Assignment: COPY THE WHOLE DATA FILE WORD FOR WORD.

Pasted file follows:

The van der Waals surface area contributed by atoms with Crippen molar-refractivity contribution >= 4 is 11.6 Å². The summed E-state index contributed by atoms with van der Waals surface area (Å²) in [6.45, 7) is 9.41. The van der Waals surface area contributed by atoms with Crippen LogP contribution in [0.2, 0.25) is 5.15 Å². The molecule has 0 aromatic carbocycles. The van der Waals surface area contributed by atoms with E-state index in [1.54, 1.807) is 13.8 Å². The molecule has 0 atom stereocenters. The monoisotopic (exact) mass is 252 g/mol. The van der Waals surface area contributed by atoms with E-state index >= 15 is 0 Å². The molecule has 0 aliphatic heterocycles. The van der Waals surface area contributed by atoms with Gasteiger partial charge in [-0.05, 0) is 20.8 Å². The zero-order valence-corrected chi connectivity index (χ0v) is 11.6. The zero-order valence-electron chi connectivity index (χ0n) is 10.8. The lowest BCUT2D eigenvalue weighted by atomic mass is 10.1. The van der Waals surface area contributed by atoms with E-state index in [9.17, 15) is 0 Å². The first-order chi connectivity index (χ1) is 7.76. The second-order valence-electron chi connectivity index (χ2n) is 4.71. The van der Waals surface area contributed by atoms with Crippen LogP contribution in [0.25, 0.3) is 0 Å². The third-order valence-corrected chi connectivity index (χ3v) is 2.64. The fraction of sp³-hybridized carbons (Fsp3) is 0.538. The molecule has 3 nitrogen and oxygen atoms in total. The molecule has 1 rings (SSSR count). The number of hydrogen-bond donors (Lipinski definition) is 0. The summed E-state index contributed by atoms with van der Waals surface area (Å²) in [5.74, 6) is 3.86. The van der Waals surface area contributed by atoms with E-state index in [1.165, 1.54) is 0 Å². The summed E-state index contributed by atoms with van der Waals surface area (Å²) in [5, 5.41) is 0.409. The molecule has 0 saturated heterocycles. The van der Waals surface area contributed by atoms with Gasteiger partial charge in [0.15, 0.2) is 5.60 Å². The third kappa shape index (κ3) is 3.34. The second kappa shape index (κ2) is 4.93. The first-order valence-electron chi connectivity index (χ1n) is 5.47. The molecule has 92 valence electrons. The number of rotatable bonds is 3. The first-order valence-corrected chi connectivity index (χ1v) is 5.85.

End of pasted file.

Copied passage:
The van der Waals surface area contributed by atoms with Crippen molar-refractivity contribution >= 4 is 11.6 Å². The summed E-state index contributed by atoms with van der Waals surface area (Å²) in [6.45, 7) is 9.41. The van der Waals surface area contributed by atoms with Crippen LogP contribution in [0.2, 0.25) is 5.15 Å². The molecule has 0 aromatic carbocycles. The van der Waals surface area contributed by atoms with E-state index in [1.54, 1.807) is 13.8 Å². The molecule has 0 atom stereocenters. The monoisotopic (exact) mass is 252 g/mol. The van der Waals surface area contributed by atoms with E-state index >= 15 is 0 Å². The molecule has 0 aliphatic heterocycles. The van der Waals surface area contributed by atoms with Gasteiger partial charge in [-0.05, 0) is 20.8 Å². The zero-order valence-corrected chi connectivity index (χ0v) is 11.6. The zero-order valence-electron chi connectivity index (χ0n) is 10.8. The lowest BCUT2D eigenvalue weighted by atomic mass is 10.1. The van der Waals surface area contributed by atoms with E-state index in [9.17, 15) is 0 Å². The first-order chi connectivity index (χ1) is 7.76. The second-order valence-electron chi connectivity index (χ2n) is 4.71. The van der Waals surface area contributed by atoms with Crippen LogP contribution in [0.25, 0.3) is 0 Å². The third-order valence-corrected chi connectivity index (χ3v) is 2.64. The fraction of sp³-hybridized carbons (Fsp3) is 0.538. The molecule has 3 nitrogen and oxygen atoms in total. The molecule has 1 rings (SSSR count). The number of hydrogen-bond donors (Lipinski definition) is 0. The summed E-state index contributed by atoms with van der Waals surface area (Å²) in [5.74, 6) is 3.86. The van der Waals surface area contributed by atoms with E-state index in [1.165, 1.54) is 0 Å². The summed E-state index contributed by atoms with van der Waals surface area (Å²) in [5, 5.41) is 0.409. The molecule has 0 saturated heterocycles. The van der Waals surface area contributed by atoms with Gasteiger partial charge in [0.15, 0.2) is 5.60 Å². The third kappa shape index (κ3) is 3.34. The second kappa shape index (κ2) is 4.93. The first-order valence-electron chi connectivity index (χ1n) is 5.47. The molecule has 92 valence electrons. The number of rotatable bonds is 3. The first-order valence-corrected chi connectivity index (χ1v) is 5.85.